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Late copy of unidentified map originating in mediaeval Persia or Muslim India

[WORLD MAP].

World map centered on the Arabian Gulf.
Probably Northern India or Kashmir, late 18th century. 50 x 42 cm. Ink and watercolours on heavy Dutch laid paper (watermark: D & C Blauw IV), with site identifications labelled in Persian and embellished with polychromatic watercoloured decorations. Matted and framed.

€ 75,000

Apparently a late copy of an as yet unidentified map originating in mediaeval Persia or Muslim India, showing some debt to the maps of the renowned geographers al-Bakri and al-Istakhri, and possibly to the Mughal map of Sadiq Isfahani. As in the early Greek conceptions of the world, the earth is encircled by an Okeanos-like river (the oblong shape possibly being inherited from Posidonius); while the map uses no meridians, it does incorporate the Ptolemaic notion of the earth divided into seven climes. A great number of labels in Nastaliq script identify realms, shrines, cities, mountains, and even curiosities throughout the inhabited world. Remarkably, this map is generally oriented with the West at top, although the illustrations and several inscriptions at the outside of the map show that the sheet was to be rotated. At the very centre is the Arabian (Persian) Gulf, extending towards the lower left following the coastline of Arabia, where the holy sites are clearly illustrated. Both India and Africa (the latter surprisingly diminutive) are indicated by charming drawings of elephants. The earth is shown as an enormous mass of land crossed, mostly north-south, by several large streams (some of them easily recognizable as the Nile, the Euphrates, the Tigris, the Ganges, and the seven rivers of the Punjab). A continuous vertical (east-west) mountain chain, comprehensive of the Caucasus, the Central Asian highlands and the Himalayan mountains, forms a massive wall separating Northern Europe (where humans grow on trees, much as the Tarikh al-Hindi al-Gharbi showed them to do in the New World) and Asia (where snakes and a winged dragon dwell among burning rocks) from the more expansive southern regions. For all its fanciful elements and low degree of geographical accuracy, the map is of remarkable artistic quality, a curious fusion of age-old tradition with modern techniques of illustration and figural representation, executed in charming, vibrant colour on late 18th century western paper (numbered "No 95" in a contemporary western hand at upper left).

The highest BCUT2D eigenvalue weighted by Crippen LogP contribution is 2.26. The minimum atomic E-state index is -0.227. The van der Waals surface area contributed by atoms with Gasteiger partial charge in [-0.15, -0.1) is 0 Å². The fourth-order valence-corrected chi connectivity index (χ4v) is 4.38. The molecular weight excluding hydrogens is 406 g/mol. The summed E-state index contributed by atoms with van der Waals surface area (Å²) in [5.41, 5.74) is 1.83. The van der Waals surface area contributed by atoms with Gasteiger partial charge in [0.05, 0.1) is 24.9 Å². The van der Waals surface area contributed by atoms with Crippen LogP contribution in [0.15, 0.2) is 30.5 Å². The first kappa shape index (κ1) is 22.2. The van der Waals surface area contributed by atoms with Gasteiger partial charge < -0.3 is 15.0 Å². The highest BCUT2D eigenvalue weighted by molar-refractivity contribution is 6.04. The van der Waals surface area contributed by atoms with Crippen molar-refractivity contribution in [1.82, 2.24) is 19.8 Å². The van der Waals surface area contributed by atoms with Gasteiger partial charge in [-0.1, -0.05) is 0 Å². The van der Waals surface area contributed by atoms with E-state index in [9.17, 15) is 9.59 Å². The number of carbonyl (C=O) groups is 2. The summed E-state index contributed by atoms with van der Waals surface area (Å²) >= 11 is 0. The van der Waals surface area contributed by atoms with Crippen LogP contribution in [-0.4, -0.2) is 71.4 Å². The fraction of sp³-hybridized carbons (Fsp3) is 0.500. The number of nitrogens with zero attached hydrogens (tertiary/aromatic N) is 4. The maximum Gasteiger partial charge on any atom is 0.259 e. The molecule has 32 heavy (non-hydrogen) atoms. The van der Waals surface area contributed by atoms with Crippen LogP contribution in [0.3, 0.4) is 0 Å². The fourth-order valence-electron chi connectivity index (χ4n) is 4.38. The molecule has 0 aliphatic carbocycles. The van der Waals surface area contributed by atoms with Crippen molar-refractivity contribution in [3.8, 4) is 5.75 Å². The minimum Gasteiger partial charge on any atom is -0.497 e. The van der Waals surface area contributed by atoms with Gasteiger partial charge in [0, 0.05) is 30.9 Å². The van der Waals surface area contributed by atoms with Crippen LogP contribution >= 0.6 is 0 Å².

Folded; insignificant traces of wrinkling, but very clean and well preserved.

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Related Subjects:

Middle east & islamic world  >  Arabian Peninsula & Gulf States | Cartography & Exploration | Central & West Asia